With a little help from our friends

Train cars filled with coal near Levin in Richmond


It’s the season of giving thanks, and Friendsgiving celebrations are the highlight of my calendar. These opportunities to gather with close friends are a Thanksgiving tradition my husband and I adopted when we first moved to the Bay Area—when our family was far away, our friends were here for us.

In a trifecta of appreciation this week, we’ll be celebrating the season with a traditional feast with dear friends in Napa, a vegetarian cornucopia with close friends in the East Bay, and a festive Indian meal with family at home.

These gatherings to appreciate the loved ones in our lives couldn’t come at a more critical time. Current political events, societal inequities, and the climate crisis feel more challenging and isolating than ever.

And here in our hometown, environmental injustice has struck again. Last month, a judge sided with the coal industry. This ruling is going to make it easier for a developer to build a new polluting coal terminal in Oakland.

That means open train cars moving through the Bay Area, shedding hundreds of pounds of coal dust in their wake. It means a facility on the shoreline handling—and spilling—toxic coal into the Bay. It’ll also mean increasing rates of asthma, heart disease, and other health concerns for the already burdened residents of West Oakland.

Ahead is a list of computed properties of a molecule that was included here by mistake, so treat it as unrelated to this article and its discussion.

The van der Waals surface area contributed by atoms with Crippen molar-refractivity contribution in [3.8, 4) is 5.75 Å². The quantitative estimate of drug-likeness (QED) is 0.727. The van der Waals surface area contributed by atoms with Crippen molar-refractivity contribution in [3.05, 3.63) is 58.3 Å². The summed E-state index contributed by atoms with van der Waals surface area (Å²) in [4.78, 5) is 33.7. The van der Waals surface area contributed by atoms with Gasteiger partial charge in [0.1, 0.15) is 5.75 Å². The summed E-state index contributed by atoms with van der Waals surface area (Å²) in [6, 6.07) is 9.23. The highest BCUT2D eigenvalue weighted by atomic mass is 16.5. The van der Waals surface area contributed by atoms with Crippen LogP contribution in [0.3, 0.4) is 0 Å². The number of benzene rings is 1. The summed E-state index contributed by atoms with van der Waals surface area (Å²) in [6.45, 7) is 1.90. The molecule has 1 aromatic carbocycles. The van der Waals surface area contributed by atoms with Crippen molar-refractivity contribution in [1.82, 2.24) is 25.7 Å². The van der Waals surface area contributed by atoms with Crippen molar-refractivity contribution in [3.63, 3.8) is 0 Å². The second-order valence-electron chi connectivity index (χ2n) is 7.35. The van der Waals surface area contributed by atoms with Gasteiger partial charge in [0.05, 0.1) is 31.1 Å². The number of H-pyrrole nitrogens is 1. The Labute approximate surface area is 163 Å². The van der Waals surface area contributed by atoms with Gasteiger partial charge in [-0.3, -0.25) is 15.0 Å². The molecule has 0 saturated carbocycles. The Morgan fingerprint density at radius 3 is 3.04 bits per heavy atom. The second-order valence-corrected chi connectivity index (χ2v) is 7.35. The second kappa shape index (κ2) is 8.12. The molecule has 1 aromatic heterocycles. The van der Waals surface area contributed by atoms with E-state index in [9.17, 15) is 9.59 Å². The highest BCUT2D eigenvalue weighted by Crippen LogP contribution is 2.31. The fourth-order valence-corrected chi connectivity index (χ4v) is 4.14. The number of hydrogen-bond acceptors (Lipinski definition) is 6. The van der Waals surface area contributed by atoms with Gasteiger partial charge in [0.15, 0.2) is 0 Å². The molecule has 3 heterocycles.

The latest ruling is a legal blow in a battle we’ve been fighting for nearly a decade, with no end in sight.

Or seen another way, it’s just one small step in a successful grassroots campaign that has stalled the coal terminal for nearly ten years. And we’re not done yet.

That’s thanks to the amazing dedication of Bay Area residents who are standing up against polluting fossil fuels. We’re working on the front lines alongside valued community partners like No Coal in Oakland, Youth vs Apocalypse, West Oakland Environmental Indicators Project, the Sierra Club, Earthjustice, and others. We also recently joined a dozen community groups across the country to legally compel EPA to regulate pollution from open train cars, something the agency has a clear responsibility for and should be doing already.

Together with our friends, we’re fighting Big Coal and keeping this polluting industry out of the Bay Area. So, I want to say thank you for being among our friends. Your support allows Baykeeper’s advocates, scientists, and lawyers to stand on the front lines of the battle. It’s your commitment that buoys our spirits and keeps us afloat. With a little help from our friends, we can defend the Bay so that everyone who lives around the Bay Area can have a healthy home to feel grateful for this season.

Happy Friendsgiving!

Pictured, above: train cars at the Levin Terminal in Richmond (Photo: Baykeeper)